Photo by Ryan Deto
Middle school students ride bikes along Chartiers Avenue in Sheraden.
Last week, a group of 15 eager middle school students pedaled around the neighborhood streets of Sheraden in the West End, even along the busy Chartiers Avenue thoroughfare. They rode to a small park, and squealed in delight as they sped through the grass and circled the basketball court. For some of the kids, it was one of their first times on a bike.
By summer’s end, the students of Bike PGH’s Positive Spin
program will ride from Sheraden to PNC Park, the South Side, and Point State Park. Those rides are about five miles and more than 400 feet in elevation change from the hilltop neighborhood; not an easy tour by anyone’s standard.
Positive Spin is a program designed to teach elementary and middle school students how to navigate safely through the streets, trails, and paths of Pittsburgh, so that they can reach parks, schools, and their homes without incident.
“You would think that our young students can't bike to the Point,” says Positive Spin Program Director Julie Mallis. “But we have had fourth and fifth graders biking to the Point from Homewood.”
Mallis shares the program’s success in the stories of its students: One middle-schooler who moved farther from his school on the North Side decided to bike to school every day rather than take the bus.
“One student did not know how to ride a bike at first,” Mallis says. “Now, I see him riding around everywhere: Bloomfield, Garfield, Lawrenceville. He rides everywhere for fun and for commuting, it is great.”
The program was originally run by MGR Youth Empowerment, a Chicago based non-profit, for the previous four years. But with MGR discontinuing its Pittsburgh programs, Bike PGH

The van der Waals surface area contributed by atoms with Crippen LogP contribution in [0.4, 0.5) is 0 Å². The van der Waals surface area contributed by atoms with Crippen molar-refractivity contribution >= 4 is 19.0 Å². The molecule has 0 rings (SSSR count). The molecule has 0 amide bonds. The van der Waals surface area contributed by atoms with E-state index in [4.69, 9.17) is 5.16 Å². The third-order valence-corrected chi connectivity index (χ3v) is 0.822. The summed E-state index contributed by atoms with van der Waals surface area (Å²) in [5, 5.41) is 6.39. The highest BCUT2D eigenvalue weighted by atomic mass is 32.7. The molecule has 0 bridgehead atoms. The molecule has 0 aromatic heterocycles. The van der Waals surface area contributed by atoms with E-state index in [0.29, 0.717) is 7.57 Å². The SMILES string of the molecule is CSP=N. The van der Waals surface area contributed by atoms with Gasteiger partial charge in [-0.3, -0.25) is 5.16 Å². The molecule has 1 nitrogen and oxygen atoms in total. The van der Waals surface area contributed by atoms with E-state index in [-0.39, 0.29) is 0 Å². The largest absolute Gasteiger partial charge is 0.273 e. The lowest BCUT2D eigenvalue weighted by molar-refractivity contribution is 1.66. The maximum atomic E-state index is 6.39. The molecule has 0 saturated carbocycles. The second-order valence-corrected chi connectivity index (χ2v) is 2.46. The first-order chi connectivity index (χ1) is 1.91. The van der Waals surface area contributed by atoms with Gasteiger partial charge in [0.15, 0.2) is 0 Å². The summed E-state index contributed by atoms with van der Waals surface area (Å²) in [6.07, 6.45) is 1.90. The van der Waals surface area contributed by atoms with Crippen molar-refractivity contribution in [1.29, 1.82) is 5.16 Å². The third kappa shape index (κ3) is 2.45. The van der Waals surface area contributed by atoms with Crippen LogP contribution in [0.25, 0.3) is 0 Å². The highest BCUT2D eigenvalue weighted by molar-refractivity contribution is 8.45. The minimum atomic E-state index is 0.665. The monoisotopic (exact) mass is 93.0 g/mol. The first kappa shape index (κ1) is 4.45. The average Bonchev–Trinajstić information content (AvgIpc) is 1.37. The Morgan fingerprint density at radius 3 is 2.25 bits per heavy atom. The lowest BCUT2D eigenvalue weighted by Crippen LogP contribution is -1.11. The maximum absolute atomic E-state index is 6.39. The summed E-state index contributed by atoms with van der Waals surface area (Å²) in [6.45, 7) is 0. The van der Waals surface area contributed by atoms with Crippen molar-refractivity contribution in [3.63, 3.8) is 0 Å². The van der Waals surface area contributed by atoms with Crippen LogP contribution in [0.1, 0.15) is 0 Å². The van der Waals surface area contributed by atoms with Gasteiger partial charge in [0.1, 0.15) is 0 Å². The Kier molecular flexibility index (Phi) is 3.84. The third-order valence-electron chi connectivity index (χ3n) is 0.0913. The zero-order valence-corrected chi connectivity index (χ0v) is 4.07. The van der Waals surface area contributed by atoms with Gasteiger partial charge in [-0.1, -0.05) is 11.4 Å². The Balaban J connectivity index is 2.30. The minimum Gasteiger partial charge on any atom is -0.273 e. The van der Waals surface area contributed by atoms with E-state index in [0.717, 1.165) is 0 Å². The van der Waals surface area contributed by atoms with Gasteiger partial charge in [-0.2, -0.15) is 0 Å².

stepped in this summer to take over Positive Spin. Mallis, who has been working with the program since its inception, says the program was originally dreamed up by former staffer as a way to give kids a chance for independence, responsibility, and self-sufficiency by teaching them to use bikes as their primary mode of transportation.
More than 150 bikes were donated by Pittsburgh Public Schools Summer Dreamers Academy initially, and Positive Spin was born. Now, Mallis runs the program with five staffers a handful of interns, and volunteering public school teachers at Faison Elementary School in Homewood and Langley K-8 in Sheraden, serving around 100 participants.
The students are taught the gamut of bike-related skills, such as braking in a square, shifting, slow racing, and bike signals.
“This is a great opportunity for us,” says Bike PGH Education Program Coordinator Dan Yablonsky. “It will be the first road education that [these students] will have.”
Yablonsky says he’s excited about the prospect of students first learning about road laws from a bike seat instead of from behind the wheel of car. He added that the program encourages civic engagement and teaches the children how to write letters to public officials, requesting bike lanes or whatever their community might need.
Langley instructor Marcin Jaroszewicz believes teaching kids to bike through Pittsburgh is increasingly important because of cuts to many suburban bus routes.
"Many people are being pushed out to suburbs and public transportation is being cut,” Jaroszewicz says. “So biking is filling in the gaps that are happening in Pittsburgh."
Bike PGH staff say they hope to expand Positive Spin throughout the school and hopefully add more long rides.